4. Richard Maurice Bucke (1837–1902) was a Canadian physician and psychiatrist who grew close to Whitman after reading Leaves of Grass in 1867 (and later memorizing it) and meeting the poet in Camden a decade later. Even before meeting Whitman, Bucke claimed in 1872 that a reading of Leaves of Grass led him to experience "cosmic consciousness" and an overwhelming sense of epiphany. Bucke became the poet's first biographer with Walt Whitman (Philadelphia: David McKay, 1883), and he later served as one of his medical advisors and literary executors. For more on the relationship of Bucke and Whitman, see Howard Nelson, "Bucke, Richard Maurice," Walt Whitman: An Encyclopedia, ed. J.R. LeMaster and Donald D. Kummings (New York: Garland Publishing, 1998). [back]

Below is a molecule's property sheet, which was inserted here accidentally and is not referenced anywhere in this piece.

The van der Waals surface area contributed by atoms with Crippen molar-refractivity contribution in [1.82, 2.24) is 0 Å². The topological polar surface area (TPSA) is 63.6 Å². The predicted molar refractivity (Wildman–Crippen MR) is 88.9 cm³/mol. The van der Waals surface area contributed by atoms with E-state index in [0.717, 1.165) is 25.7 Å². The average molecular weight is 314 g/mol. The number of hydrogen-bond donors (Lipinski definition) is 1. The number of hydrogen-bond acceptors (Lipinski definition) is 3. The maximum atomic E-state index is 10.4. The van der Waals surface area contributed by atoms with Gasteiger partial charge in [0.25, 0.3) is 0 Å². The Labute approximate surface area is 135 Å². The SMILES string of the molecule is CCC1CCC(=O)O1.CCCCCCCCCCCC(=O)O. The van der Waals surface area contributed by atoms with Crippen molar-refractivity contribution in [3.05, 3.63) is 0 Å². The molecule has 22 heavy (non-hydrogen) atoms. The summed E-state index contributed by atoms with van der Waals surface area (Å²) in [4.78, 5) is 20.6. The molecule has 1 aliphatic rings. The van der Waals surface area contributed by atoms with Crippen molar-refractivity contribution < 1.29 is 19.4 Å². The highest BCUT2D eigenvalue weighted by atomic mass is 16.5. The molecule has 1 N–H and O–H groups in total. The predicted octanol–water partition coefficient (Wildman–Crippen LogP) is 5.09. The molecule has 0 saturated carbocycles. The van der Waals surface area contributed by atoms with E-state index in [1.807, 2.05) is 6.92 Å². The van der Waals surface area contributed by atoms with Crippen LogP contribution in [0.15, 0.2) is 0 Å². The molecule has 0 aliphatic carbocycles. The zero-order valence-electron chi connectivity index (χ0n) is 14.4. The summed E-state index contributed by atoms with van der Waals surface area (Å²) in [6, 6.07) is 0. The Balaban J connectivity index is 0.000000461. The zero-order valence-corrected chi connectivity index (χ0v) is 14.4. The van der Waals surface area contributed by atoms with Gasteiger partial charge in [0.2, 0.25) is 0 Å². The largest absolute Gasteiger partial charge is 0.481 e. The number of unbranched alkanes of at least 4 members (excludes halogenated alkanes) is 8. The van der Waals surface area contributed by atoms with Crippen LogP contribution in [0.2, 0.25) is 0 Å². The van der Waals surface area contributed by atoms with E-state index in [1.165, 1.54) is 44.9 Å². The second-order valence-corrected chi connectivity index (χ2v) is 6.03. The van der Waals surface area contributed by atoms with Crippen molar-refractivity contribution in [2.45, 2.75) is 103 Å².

5. During the months of July and August 1891, Bucke traveled in England in an attempt to establish a foreign market for the gas and fluid meter he was developing with his brother-in-law William Gurd. While in England, Bucke visted Johnston, Wallace, and their fellow English Whitman admirers. [back]

6. Johnston is referring to Traubel's article, "Walt Whitman Abroad," Camden Post (August 7, 1891), 1. Traubel's piece focuses on the warm reception Bucke received from Johnston, Wallace, and the members of the Bolton College, as well as the English admirers' reverence for Whitman. [back]